Answers to Vista Users' Nagging Questions

Why doesn't Vista's System Restore actually restore the system?

Stepsx12, Answer Line forum

Poor system restoration is one of Vista's most vexing problems. Some utilities, usually big security suites that must be on at all times to protect you, interfere with System Restore's ability to do its job.

The simple workaround is to run System Restore in Safe Mode. Reboot your PC and press F8 before Windows starts loading (you may need a few tries to get the timing right). Select Safe Mode. Once Windows is up, try System Restore.

Is a long-term solution available? Uninstalling your security software might help. There's no guarantee, however, and of course you'll need to replace that software with something else. Trying to uninstall it is probably not worth the trouble unless the program is giving you a lot of other problems.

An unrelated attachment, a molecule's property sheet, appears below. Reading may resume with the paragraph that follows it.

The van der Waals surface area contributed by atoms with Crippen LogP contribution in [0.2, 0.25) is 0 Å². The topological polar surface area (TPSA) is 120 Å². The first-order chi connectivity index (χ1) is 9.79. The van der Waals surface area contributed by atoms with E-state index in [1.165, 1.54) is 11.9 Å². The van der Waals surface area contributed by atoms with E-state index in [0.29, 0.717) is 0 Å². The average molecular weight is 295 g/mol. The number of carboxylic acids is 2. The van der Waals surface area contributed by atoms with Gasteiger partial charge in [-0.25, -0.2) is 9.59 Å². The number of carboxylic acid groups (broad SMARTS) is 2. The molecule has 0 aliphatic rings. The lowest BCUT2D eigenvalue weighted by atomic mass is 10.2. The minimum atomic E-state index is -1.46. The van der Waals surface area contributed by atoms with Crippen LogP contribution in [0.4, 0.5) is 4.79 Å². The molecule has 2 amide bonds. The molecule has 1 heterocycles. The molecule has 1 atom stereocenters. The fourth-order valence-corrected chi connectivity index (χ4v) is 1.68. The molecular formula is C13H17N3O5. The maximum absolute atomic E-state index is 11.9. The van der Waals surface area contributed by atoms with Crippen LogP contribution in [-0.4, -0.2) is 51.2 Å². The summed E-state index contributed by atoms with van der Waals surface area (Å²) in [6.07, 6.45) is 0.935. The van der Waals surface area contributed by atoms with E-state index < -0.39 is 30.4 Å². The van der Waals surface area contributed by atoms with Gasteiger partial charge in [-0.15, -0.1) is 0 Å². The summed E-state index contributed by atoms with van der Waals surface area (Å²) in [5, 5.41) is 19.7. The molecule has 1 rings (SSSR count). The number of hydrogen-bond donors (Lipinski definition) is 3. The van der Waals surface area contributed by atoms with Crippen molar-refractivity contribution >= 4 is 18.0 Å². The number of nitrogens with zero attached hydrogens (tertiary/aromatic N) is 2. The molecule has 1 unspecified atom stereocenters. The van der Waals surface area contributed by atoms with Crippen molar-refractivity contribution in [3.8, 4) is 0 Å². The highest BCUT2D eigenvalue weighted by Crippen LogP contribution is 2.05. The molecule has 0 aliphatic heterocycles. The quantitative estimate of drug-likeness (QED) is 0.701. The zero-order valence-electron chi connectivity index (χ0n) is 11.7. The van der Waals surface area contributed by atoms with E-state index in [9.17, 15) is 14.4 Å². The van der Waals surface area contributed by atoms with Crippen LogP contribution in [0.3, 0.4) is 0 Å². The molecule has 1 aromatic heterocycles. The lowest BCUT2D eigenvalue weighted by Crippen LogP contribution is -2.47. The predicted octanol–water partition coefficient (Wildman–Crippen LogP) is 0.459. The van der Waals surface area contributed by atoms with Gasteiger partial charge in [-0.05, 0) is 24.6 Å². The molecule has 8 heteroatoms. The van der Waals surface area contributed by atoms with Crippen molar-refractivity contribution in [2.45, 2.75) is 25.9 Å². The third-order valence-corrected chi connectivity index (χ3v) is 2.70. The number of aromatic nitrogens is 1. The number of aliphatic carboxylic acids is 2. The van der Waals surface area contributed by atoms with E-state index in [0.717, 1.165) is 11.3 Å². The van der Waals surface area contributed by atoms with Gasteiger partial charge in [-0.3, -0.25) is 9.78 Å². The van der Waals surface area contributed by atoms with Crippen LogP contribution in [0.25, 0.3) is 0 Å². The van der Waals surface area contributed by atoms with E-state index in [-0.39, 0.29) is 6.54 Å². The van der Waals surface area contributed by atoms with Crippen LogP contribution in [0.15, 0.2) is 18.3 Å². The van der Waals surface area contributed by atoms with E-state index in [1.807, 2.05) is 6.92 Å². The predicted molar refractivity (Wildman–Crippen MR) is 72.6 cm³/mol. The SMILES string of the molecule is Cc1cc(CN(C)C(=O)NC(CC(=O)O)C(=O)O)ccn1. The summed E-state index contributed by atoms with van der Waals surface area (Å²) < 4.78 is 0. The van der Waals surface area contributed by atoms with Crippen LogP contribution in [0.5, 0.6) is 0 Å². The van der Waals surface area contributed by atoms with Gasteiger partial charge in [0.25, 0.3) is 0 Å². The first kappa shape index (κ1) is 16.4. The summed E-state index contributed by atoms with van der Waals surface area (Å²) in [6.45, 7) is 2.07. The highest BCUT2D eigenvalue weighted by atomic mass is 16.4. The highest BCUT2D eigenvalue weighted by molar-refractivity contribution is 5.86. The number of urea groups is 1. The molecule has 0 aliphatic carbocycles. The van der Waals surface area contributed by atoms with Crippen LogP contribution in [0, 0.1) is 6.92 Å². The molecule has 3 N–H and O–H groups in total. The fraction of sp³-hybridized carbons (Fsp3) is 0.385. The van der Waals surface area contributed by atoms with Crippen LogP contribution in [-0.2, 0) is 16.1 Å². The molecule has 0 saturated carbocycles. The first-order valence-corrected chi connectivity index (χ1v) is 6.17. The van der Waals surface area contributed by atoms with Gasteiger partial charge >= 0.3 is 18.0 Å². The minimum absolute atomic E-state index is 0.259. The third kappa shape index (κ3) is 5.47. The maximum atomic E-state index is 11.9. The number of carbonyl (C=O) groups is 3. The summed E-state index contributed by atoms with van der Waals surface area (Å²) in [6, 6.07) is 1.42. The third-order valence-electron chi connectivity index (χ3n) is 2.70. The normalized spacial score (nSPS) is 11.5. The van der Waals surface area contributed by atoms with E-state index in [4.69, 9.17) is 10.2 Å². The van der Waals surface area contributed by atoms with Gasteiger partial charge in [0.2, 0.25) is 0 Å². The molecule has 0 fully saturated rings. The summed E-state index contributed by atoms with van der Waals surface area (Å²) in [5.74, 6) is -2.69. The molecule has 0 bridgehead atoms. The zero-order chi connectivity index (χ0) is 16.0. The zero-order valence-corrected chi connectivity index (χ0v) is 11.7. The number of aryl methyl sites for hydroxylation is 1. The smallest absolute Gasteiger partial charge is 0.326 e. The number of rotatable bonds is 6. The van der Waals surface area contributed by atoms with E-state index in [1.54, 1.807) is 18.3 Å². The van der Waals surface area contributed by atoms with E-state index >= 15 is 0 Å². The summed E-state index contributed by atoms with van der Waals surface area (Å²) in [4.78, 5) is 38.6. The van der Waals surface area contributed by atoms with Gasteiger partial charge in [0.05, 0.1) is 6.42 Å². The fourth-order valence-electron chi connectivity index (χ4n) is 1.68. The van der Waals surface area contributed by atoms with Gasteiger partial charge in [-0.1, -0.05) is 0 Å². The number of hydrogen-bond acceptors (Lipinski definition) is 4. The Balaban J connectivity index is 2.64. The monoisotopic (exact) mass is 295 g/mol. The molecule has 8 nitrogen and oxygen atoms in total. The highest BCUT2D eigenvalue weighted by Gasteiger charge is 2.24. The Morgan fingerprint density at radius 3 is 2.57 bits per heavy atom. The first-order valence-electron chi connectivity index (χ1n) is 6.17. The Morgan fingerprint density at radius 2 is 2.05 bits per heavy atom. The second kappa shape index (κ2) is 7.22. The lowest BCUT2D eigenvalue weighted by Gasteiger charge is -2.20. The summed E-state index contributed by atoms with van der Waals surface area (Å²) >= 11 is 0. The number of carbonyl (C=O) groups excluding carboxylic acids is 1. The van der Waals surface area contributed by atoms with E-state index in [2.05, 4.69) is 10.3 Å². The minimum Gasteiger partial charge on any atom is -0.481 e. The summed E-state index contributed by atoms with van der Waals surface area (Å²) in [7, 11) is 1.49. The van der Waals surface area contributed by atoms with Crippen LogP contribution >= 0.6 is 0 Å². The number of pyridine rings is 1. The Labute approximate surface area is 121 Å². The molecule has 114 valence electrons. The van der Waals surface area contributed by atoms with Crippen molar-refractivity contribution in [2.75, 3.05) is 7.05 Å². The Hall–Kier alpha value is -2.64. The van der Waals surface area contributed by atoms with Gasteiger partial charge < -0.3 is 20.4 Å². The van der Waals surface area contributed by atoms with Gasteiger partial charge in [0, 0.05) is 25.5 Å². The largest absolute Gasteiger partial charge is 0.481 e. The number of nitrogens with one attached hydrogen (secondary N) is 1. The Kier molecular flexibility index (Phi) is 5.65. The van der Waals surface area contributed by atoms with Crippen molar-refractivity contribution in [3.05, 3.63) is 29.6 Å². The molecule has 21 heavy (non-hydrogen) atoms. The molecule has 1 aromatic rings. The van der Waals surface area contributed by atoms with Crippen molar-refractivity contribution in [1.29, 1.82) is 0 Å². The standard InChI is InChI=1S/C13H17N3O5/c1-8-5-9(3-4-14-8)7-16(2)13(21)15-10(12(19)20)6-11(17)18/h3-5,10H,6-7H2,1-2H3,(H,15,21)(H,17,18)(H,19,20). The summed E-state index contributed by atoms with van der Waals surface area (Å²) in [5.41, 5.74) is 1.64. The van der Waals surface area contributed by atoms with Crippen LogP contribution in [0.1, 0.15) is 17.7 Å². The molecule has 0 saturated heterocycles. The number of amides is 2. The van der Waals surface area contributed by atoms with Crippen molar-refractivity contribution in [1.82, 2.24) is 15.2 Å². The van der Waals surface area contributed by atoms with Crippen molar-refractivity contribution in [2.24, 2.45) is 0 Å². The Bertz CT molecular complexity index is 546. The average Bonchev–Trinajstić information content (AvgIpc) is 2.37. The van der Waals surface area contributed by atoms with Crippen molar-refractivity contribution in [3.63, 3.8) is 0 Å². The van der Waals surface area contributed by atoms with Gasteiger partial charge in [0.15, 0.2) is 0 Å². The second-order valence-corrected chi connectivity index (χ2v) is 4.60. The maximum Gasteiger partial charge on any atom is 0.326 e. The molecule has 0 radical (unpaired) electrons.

At the Answer Line forum, Evildave recommended disabling and reenabling System Restore as a possible fix. But do that only after you have successfully restored your system or completely given up, as the action erases all of your existing restore points. Here's how.

When you attempt to uncheck C:, a warning will ask if you want to turn System Restore off. Click Turn System Restore Off.
1. Click Start, type sysdm.cpl, and press Enter.

2. In the resulting System Properties dialog box, click the System Protection tab.

3. You'll see the Available Disks list. Uncheck all that are checked.

4. When you attempt to uncheck C:, a warning will ask if you want to turn System Restore off. Click Turn System Restore Off.

5. Back in System Properties, click Apply. Wait while Windows processes that command.

6. Recheck the box next to C:, and then click Apply again.

7. Click Create to make a new restore point.

For more, see the complete forum discussion on this topic.

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